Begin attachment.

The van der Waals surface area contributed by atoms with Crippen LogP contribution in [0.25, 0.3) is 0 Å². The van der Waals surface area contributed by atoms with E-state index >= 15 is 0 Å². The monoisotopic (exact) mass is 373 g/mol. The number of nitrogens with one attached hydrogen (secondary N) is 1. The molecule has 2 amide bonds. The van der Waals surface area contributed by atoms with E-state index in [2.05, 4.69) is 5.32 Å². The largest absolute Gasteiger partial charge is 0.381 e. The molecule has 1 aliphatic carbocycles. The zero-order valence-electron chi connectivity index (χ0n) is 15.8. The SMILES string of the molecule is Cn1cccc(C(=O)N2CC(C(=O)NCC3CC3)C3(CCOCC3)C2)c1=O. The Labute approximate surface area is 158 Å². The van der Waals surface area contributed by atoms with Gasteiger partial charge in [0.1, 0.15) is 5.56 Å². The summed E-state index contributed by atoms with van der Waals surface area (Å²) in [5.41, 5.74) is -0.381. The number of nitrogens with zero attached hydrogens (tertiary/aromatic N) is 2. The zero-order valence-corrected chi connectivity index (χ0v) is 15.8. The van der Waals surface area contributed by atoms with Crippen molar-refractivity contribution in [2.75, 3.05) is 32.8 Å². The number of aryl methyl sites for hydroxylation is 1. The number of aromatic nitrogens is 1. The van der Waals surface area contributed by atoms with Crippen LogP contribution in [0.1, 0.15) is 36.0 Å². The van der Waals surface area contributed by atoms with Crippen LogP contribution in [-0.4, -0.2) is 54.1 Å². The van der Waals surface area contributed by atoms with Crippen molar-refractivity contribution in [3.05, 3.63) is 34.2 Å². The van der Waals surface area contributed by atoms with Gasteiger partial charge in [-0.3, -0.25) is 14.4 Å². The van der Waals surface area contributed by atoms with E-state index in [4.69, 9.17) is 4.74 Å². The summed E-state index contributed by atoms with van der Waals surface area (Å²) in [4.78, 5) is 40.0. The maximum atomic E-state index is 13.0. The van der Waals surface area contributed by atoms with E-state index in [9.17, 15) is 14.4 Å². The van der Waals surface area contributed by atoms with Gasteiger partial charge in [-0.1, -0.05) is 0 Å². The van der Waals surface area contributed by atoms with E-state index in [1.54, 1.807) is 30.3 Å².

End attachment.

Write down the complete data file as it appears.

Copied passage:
The van der Waals surface area contributed by atoms with Crippen LogP contribution in [0.25, 0.3) is 0 Å². The van der Waals surface area contributed by atoms with E-state index >= 15 is 0 Å². The monoisotopic (exact) mass is 373 g/mol. The number of nitrogens with one attached hydrogen (secondary N) is 1. The molecule has 2 amide bonds. The van der Waals surface area contributed by atoms with E-state index in [2.05, 4.69) is 5.32 Å². The largest absolute Gasteiger partial charge is 0.381 e. The molecule has 1 aliphatic carbocycles. The zero-order valence-electron chi connectivity index (χ0n) is 15.8. The SMILES string of the molecule is Cn1cccc(C(=O)N2CC(C(=O)NCC3CC3)C3(CCOCC3)C2)c1=O. The Labute approximate surface area is 158 Å². The van der Waals surface area contributed by atoms with Gasteiger partial charge in [0.1, 0.15) is 5.56 Å². The summed E-state index contributed by atoms with van der Waals surface area (Å²) in [5.41, 5.74) is -0.381. The number of nitrogens with zero attached hydrogens (tertiary/aromatic N) is 2. The zero-order valence-corrected chi connectivity index (χ0v) is 15.8. The van der Waals surface area contributed by atoms with Crippen molar-refractivity contribution in [2.75, 3.05) is 32.8 Å². The number of aryl methyl sites for hydroxylation is 1. The number of aromatic nitrogens is 1. The van der Waals surface area contributed by atoms with Crippen LogP contribution in [0.1, 0.15) is 36.0 Å². The van der Waals surface area contributed by atoms with Crippen LogP contribution in [-0.4, -0.2) is 54.1 Å². The van der Waals surface area contributed by atoms with Crippen molar-refractivity contribution in [3.05, 3.63) is 34.2 Å². The van der Waals surface area contributed by atoms with Gasteiger partial charge in [-0.3, -0.25) is 14.4 Å². The van der Waals surface area contributed by atoms with E-state index in [4.69, 9.17) is 4.74 Å². The summed E-state index contributed by atoms with van der Waals surface area (Å²) in [4.78, 5) is 40.0. The maximum atomic E-state index is 13.0. The van der Waals surface area contributed by atoms with E-state index in [9.17, 15) is 14.4 Å². The van der Waals surface area contributed by atoms with Gasteiger partial charge in [-0.1, -0.05) is 0 Å². The van der Waals surface area contributed by atoms with E-state index in [1.54, 1.807) is 30.3 Å².